Event Honors Maxine Swalin
"A Tribute to Maxine Swalin" will be held at 2 p.m. Sunday, April 27, in Memorial Hall on the campus of the University of North Carolina at Chapel Hill.
For each of her triple-digit birthdays, the wish of Maxine Swalin, the "Grande Dame" of the North Carolina Symphony, has been for reassurance that the Arts Common on the campus of the University of North Carolina at Chapel Hill will continue to completion. The Arts Common project is expected to cost $165 million or more and take as long as 50 years to complete. It is a reflection of Chancellor James Moeser's vision for a new approach to the study and practice of the arts at Carolina, drawing the fine arts departments together in one common place, including an outdoor area that can be approached from Franklin Street through Porthole Alley.
Swalin has experience with wishing big. Soon after she and her late husband, Benjamin, arrived in Chapel Hill as newlyweds in 1935 and he began teaching in UNC's music department, they learned of the defunct North Carolina Symphony Orchestra.
New friends, like Paul Green, supported their wishes and efforts at resurrecting it -- a grassroots effort that involved yearly tours to all 100 counties of their adopted state -- which, ultimately led to North Carolina supporting the full-time 68-member professional orchestra it is today. With Benjamin Swalin as director and Maxine as his executive assistant, education coordinator and keyboard artist (playing the piano, harpsichord and celeste), they took the music to the people from 1939-1972, providing free concerts for children, exposing many to a culture they otherwise might have missed, while encouraging musicianship.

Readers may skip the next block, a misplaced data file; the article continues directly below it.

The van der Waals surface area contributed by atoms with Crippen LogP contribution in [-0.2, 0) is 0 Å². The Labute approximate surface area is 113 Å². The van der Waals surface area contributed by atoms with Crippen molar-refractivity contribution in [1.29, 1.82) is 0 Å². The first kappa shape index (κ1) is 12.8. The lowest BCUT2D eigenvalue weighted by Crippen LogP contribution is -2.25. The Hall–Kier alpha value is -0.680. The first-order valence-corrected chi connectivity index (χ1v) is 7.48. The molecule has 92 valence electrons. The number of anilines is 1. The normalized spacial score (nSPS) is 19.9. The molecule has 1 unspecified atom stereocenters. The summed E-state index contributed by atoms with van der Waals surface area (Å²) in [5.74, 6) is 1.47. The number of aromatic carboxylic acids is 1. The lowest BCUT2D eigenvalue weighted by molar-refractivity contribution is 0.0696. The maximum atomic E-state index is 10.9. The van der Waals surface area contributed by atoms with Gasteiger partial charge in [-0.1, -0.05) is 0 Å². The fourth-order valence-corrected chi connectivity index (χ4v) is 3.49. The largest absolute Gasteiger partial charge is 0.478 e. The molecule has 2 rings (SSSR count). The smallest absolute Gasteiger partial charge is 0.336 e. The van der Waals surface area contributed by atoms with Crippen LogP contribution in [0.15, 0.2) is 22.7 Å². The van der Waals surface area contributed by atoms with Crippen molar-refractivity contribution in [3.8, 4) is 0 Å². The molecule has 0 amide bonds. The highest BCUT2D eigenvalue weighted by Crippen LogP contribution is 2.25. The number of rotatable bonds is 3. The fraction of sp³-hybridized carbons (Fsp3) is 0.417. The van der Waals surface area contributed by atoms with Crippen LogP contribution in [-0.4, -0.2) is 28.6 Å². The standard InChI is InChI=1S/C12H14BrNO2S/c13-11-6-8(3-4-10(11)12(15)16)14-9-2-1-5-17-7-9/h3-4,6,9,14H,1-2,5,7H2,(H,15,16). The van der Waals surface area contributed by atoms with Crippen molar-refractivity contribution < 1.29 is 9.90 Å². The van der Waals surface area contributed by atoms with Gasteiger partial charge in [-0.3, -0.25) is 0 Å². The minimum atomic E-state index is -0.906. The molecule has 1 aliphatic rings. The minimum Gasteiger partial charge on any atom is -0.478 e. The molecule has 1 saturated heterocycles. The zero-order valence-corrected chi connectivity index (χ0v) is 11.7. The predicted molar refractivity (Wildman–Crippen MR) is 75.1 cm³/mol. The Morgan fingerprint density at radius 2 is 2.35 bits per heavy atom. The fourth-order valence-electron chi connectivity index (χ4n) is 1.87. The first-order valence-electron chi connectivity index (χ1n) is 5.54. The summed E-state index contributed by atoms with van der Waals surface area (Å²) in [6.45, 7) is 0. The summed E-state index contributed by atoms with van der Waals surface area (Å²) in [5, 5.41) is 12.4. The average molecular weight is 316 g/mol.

Green, a playwright who was awarded a Pulitzer in 1927, wrote "The Lost Colony," taught philosophy at UNC, and along with his wife, Elizabeth Lay Green, enjoyed many musical evenings with their neighbors, the Swalins. The third of the four Green children, Betsy Green Moyer, leads the Friends of Maxine Swalin committee in organizing the tribute concert.
Paul Green will further be represented by two of his grandchildren, the accomplished Nancy Green and Frederick Moyer, performing two of Swalin's favorite sonatas for cello and piano by Rachmaninoff and Franck. The cousins have toured together for over 20 years.
Admission is free, but donations will be taken for the benefit of the Arts Common. Call (919) 843-3333 for information.
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